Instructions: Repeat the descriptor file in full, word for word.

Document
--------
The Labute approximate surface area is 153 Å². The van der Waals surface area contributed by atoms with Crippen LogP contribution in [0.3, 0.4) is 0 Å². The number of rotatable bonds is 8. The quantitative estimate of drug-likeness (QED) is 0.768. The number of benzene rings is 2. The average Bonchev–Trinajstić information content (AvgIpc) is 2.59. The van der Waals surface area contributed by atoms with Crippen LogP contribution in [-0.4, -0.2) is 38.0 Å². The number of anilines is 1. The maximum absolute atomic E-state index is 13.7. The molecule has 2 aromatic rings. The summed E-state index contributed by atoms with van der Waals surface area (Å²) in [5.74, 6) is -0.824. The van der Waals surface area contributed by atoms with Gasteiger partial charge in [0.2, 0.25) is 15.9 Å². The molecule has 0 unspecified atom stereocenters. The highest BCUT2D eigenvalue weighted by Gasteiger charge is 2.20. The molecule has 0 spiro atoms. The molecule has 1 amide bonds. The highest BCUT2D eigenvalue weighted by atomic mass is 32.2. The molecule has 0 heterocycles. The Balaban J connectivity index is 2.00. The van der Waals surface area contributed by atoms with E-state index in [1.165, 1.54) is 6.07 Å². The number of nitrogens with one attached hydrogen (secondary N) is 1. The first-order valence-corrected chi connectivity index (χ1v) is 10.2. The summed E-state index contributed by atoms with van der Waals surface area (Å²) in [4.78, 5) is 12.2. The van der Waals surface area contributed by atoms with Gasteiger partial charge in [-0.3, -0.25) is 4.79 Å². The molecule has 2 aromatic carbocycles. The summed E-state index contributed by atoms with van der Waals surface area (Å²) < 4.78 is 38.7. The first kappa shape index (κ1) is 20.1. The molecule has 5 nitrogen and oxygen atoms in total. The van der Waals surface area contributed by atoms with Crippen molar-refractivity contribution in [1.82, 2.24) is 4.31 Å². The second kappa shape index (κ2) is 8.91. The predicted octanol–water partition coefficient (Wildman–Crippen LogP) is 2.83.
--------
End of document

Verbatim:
The Labute approximate surface area is 153 Å². The van der Waals surface area contributed by atoms with Crippen LogP contribution in [0.3, 0.4) is 0 Å². The number of rotatable bonds is 8. The quantitative estimate of drug-likeness (QED) is 0.768. The number of benzene rings is 2. The average Bonchev–Trinajstić information content (AvgIpc) is 2.59. The van der Waals surface area contributed by atoms with Crippen LogP contribution in [-0.4, -0.2) is 38.0 Å². The number of anilines is 1. The maximum absolute atomic E-state index is 13.7. The molecule has 2 aromatic rings. The summed E-state index contributed by atoms with van der Waals surface area (Å²) in [5.74, 6) is -0.824. The van der Waals surface area contributed by atoms with Gasteiger partial charge in [0.2, 0.25) is 15.9 Å². The molecule has 0 unspecified atom stereocenters. The highest BCUT2D eigenvalue weighted by Gasteiger charge is 2.20. The molecule has 0 spiro atoms. The molecule has 1 amide bonds. The highest BCUT2D eigenvalue weighted by atomic mass is 32.2. The molecule has 0 heterocycles. The Balaban J connectivity index is 2.00. The van der Waals surface area contributed by atoms with E-state index in [1.165, 1.54) is 6.07 Å². The number of nitrogens with one attached hydrogen (secondary N) is 1. The first-order valence-corrected chi connectivity index (χ1v) is 10.2. The summed E-state index contributed by atoms with van der Waals surface area (Å²) in [4.78, 5) is 12.2. The van der Waals surface area contributed by atoms with Gasteiger partial charge in [-0.3, -0.25) is 4.79 Å². The molecule has 2 aromatic carbocycles. The summed E-state index contributed by atoms with van der Waals surface area (Å²) < 4.78 is 38.7. The first kappa shape index (κ1) is 20.1. The molecule has 5 nitrogen and oxygen atoms in total. The van der Waals surface area contributed by atoms with Crippen molar-refractivity contribution in [1.82, 2.24) is 4.31 Å². The second kappa shape index (κ2) is 8.91. The predicted octanol–water partition coefficient (Wildman–Crippen LogP) is 2.83.